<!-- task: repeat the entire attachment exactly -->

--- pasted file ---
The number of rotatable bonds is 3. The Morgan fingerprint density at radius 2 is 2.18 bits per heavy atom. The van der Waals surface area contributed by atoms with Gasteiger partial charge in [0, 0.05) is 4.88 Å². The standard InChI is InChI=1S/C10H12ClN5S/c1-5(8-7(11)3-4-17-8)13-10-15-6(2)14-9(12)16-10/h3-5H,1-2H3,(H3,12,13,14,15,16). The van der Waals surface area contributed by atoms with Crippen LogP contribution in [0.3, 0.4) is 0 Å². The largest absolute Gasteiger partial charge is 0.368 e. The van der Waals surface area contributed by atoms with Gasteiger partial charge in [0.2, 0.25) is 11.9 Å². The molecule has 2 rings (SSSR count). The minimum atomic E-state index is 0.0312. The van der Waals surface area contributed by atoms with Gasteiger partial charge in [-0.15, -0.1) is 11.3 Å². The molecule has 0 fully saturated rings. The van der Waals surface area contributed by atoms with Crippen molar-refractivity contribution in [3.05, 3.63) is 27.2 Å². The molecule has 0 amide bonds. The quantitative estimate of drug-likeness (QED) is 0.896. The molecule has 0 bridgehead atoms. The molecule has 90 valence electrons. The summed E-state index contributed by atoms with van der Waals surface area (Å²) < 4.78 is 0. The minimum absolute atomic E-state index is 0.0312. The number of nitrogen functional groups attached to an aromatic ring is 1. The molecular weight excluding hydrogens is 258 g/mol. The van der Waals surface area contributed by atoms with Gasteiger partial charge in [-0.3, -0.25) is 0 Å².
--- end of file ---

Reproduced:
The number of rotatable bonds is 3. The Morgan fingerprint density at radius 2 is 2.18 bits per heavy atom. The van der Waals surface area contributed by atoms with Gasteiger partial charge in [0, 0.05) is 4.88 Å². The standard InChI is InChI=1S/C10H12ClN5S/c1-5(8-7(11)3-4-17-8)13-10-15-6(2)14-9(12)16-10/h3-5H,1-2H3,(H3,12,13,14,15,16). The van der Waals surface area contributed by atoms with Crippen LogP contribution in [0.3, 0.4) is 0 Å². The largest absolute Gasteiger partial charge is 0.368 e. The van der Waals surface area contributed by atoms with Gasteiger partial charge in [0.2, 0.25) is 11.9 Å². The molecule has 2 rings (SSSR count). The minimum atomic E-state index is 0.0312. The van der Waals surface area contributed by atoms with Gasteiger partial charge in [-0.15, -0.1) is 11.3 Å². The molecule has 0 fully saturated rings. The van der Waals surface area contributed by atoms with Crippen molar-refractivity contribution in [3.05, 3.63) is 27.2 Å². The molecule has 0 amide bonds. The quantitative estimate of drug-likeness (QED) is 0.896. The molecule has 0 bridgehead atoms. The molecule has 90 valence electrons. The summed E-state index contributed by atoms with van der Waals surface area (Å²) < 4.78 is 0. The minimum absolute atomic E-state index is 0.0312. The number of nitrogen functional groups attached to an aromatic ring is 1. The molecular weight excluding hydrogens is 258 g/mol. The van der Waals surface area contributed by atoms with Gasteiger partial charge in [-0.3, -0.25) is 0 Å².